Sustainability

Welcoming Internet Engine No. 15

Data centers are the engines of the Internet. As the next billion users come online—whether making payments from a mobile phone in Nairobi or sequencing DNA at Broad Institute in Boston—we need to increase our capacity to serve them, and keep things running blazing fast.


Today we’re announcing what will become our 15th global data center—we’re thrilled to be named new owners of the former Hemlock Semiconductor site in Montgomery County, Tennessee.


When selecting any site, we look at the unique attributes and base our designs around them to build the most efficient and high-performing data centers possible. For example, our newest data center in Alabama, U.S. will be built on the site of a coal power plant, and in Hamina, Finland we built on an old paper mill and use seawater as the sole cooling mechanism. 

The Hemlock site was originally developed as a Semiconductor manufacturing plant, but unfortunately was never completed. We’ll be able to re-use much of the existing infrastructure, and will recycle and re-design what we don’t. Based on our assessments, this site will be able to house new technologies we’re currently testing in research & development, which would make this data center the most technologically advanced in the world. 

We are excited to again be working with the Tennessee Valley Authority (TVA), who will be our electricity provider at this site. Thanks to an arrangement with TVA we’ll be able to scout new renewable energy projects and work with them to bring that power onto their electrical grid; another step toward Google’s ultimate goal of being powered by 100% renewable energy. As the largest corporate energy purchaser in the world, we have signed 2 gigawatts of renewable energy supply contracts to offset the power used across our portfolio of data centers—equivalent to taking nearly 1 million cars off the road.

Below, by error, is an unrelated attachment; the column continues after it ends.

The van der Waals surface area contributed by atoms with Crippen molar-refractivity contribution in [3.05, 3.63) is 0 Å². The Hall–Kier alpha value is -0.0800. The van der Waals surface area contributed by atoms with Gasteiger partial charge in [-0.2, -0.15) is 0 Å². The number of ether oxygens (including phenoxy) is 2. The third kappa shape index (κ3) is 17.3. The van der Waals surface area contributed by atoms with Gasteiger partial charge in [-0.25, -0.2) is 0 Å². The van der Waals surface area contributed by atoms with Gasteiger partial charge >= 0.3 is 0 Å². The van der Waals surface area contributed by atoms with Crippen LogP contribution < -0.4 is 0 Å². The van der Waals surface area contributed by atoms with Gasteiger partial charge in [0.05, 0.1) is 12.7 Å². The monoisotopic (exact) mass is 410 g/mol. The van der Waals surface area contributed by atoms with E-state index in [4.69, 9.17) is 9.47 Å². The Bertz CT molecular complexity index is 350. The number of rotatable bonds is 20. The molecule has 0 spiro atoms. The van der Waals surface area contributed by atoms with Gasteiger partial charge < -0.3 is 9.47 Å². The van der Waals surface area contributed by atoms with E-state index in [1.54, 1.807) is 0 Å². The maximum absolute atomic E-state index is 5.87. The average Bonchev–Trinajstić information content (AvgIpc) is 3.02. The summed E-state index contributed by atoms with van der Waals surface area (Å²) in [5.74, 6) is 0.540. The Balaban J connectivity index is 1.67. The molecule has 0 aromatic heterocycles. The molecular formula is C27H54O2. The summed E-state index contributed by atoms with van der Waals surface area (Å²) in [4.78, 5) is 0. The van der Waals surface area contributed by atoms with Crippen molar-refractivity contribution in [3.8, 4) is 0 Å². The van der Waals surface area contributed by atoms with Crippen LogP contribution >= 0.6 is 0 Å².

It’s a real pleasure to be moving into this space, and to become a part of Montgomery County. Total investments in this project will amount to more than $600 million, and we’ll start engaging with city and county officials to launch a formal community grants program around three issues: science and technology education, clean energy, and access to the Internet. 


While opening a data center can take years, we can’t wait to get to the drawing board to design the next internet engine in our lineup. Good things come to those who wait!